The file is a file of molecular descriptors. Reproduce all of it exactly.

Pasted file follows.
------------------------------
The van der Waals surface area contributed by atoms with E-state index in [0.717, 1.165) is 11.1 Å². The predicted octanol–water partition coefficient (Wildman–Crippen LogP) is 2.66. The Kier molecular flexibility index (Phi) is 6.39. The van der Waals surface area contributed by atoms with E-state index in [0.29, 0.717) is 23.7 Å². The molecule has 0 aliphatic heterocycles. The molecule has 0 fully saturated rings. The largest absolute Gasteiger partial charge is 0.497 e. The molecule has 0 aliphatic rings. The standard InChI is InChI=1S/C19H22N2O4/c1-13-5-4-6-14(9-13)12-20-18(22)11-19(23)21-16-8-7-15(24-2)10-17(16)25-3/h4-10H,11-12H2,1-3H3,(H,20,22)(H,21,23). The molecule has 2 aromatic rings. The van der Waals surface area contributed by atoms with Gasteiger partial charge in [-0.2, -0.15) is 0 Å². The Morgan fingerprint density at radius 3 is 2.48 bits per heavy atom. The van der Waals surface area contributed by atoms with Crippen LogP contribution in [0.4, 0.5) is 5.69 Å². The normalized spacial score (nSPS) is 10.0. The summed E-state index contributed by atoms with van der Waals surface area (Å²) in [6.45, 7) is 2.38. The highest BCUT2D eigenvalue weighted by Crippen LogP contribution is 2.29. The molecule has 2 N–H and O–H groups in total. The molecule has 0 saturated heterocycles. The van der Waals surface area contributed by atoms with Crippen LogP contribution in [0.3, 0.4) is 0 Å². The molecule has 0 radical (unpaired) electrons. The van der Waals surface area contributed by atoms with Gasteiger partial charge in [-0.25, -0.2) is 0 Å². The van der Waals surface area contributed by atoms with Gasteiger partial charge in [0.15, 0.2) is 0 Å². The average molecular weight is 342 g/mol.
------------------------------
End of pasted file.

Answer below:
The van der Waals surface area contributed by atoms with E-state index in [0.717, 1.165) is 11.1 Å². The predicted octanol–water partition coefficient (Wildman–Crippen LogP) is 2.66. The Kier molecular flexibility index (Phi) is 6.39. The van der Waals surface area contributed by atoms with E-state index in [0.29, 0.717) is 23.7 Å². The molecule has 0 aliphatic heterocycles. The molecule has 0 fully saturated rings. The largest absolute Gasteiger partial charge is 0.497 e. The molecule has 0 aliphatic rings. The standard InChI is InChI=1S/C19H22N2O4/c1-13-5-4-6-14(9-13)12-20-18(22)11-19(23)21-16-8-7-15(24-2)10-17(16)25-3/h4-10H,11-12H2,1-3H3,(H,20,22)(H,21,23). The molecule has 2 aromatic rings. The van der Waals surface area contributed by atoms with Gasteiger partial charge in [-0.2, -0.15) is 0 Å². The Morgan fingerprint density at radius 3 is 2.48 bits per heavy atom. The van der Waals surface area contributed by atoms with Crippen LogP contribution in [0.4, 0.5) is 5.69 Å². The normalized spacial score (nSPS) is 10.0. The summed E-state index contributed by atoms with van der Waals surface area (Å²) in [6.45, 7) is 2.38. The highest BCUT2D eigenvalue weighted by Crippen LogP contribution is 2.29. The molecule has 2 N–H and O–H groups in total. The molecule has 0 saturated heterocycles. The van der Waals surface area contributed by atoms with Crippen LogP contribution in [0.3, 0.4) is 0 Å². The molecule has 0 radical (unpaired) electrons. The van der Waals surface area contributed by atoms with Gasteiger partial charge in [-0.25, -0.2) is 0 Å². The van der Waals surface area contributed by atoms with Gasteiger partial charge in [0.15, 0.2) is 0 Å². The average molecular weight is 342 g/mol.